I feel that commercially manufactured cat toys tend to prove to be a failure too often. Cats are just not interested enough in them or they lose interest quite quickly. They can end up being a waste of money. Why is this?
The main reason why cats stop playing with toys quickly is because the toy does not disintegrate. If it does not disintegrate the cat believes that his ‘prey’ (the toy) is difficult to kill and that his efforts are not producing the required objective: to provide food.
If the prey ‘item’ cannot provide food the cat becomes frustrated and disillusioned and stops. In essence, normally, cat toys don’t behave like genuine prey; certainly if they are made of plastic.
It seems that the better toys are those that fall to bits when bitten and clawed vigorously. It is said that laser pointers ultimately frustrate cats because they cannot be caught. Some people think that laser pointers are cruel.
Another factor is a lack of hunger. If the cat is not hungry he is less likely to try and ‘kill’ the toy.
A third factor is that domestic cats see large toys as large prey items and are more careful when attacking them for fear of retaliation. This is similar to domestic cats being confident when they attack a mouse (a small prey animal) but more circumspect when hunting a rat because rats can harm a domestic cat.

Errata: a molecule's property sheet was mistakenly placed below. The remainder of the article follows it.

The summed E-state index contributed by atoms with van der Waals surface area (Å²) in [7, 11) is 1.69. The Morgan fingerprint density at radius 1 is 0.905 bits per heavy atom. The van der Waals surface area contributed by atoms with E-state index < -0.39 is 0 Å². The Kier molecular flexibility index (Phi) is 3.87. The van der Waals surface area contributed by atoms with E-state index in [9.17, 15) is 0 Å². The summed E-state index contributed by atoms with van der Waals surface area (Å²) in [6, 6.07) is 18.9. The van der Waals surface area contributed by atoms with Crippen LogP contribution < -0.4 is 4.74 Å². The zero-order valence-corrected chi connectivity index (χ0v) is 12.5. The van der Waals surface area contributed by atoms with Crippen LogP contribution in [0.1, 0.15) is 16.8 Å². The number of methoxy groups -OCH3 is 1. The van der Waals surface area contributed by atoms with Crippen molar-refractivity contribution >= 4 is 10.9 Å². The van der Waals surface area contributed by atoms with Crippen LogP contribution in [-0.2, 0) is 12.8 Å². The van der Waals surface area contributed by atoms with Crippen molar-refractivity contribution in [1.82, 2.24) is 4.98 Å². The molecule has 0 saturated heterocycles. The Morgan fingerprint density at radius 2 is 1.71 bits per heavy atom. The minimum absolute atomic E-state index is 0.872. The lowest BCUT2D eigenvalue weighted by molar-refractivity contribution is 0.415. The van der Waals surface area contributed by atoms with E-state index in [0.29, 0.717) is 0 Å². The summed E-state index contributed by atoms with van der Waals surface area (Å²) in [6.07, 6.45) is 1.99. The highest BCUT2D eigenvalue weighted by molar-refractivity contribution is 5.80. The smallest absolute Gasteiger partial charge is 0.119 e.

Domestic cats can be genuinely frightened of toys (it’s the same thing as banana skins scaring cats). The manufacturers often don’t understand this. The kind of toys which frighten my cat are ones that make weird noises and are brightly coloured and large. He just runs away from them. That’s the last thing you want.
The fourth trigger for a cat to become interested in a cat toy is if it smells, feels and looks like genuine prey. I am referring to fur or feathers and legs.
These factors are not set in concrete it seems. I know that a colleague of mine, Elisa, reports success with large plastic toys. However, I believe these are toys which mimic mice in runs and such like. She’ll correct me if I am wrong.
I’d have thought that of all the above factors which affect a cat’s interest in toys, the most important is whether it can be ‘killed’ and whether the cat sees the destruction of the toy as a sign of success and that he will get some food out of the hunt.
P.S. We know that manufacturers sometimes impregnate cat toys with catnip to stimulate the cat to play with it. I wonder whether this is an artificial form of cat play because when cats are stimulated by catnip they aren’t attacking and trying to kill prey, they are just a little high on a drug. Homemade cat toys are normally as good as any commercial product.
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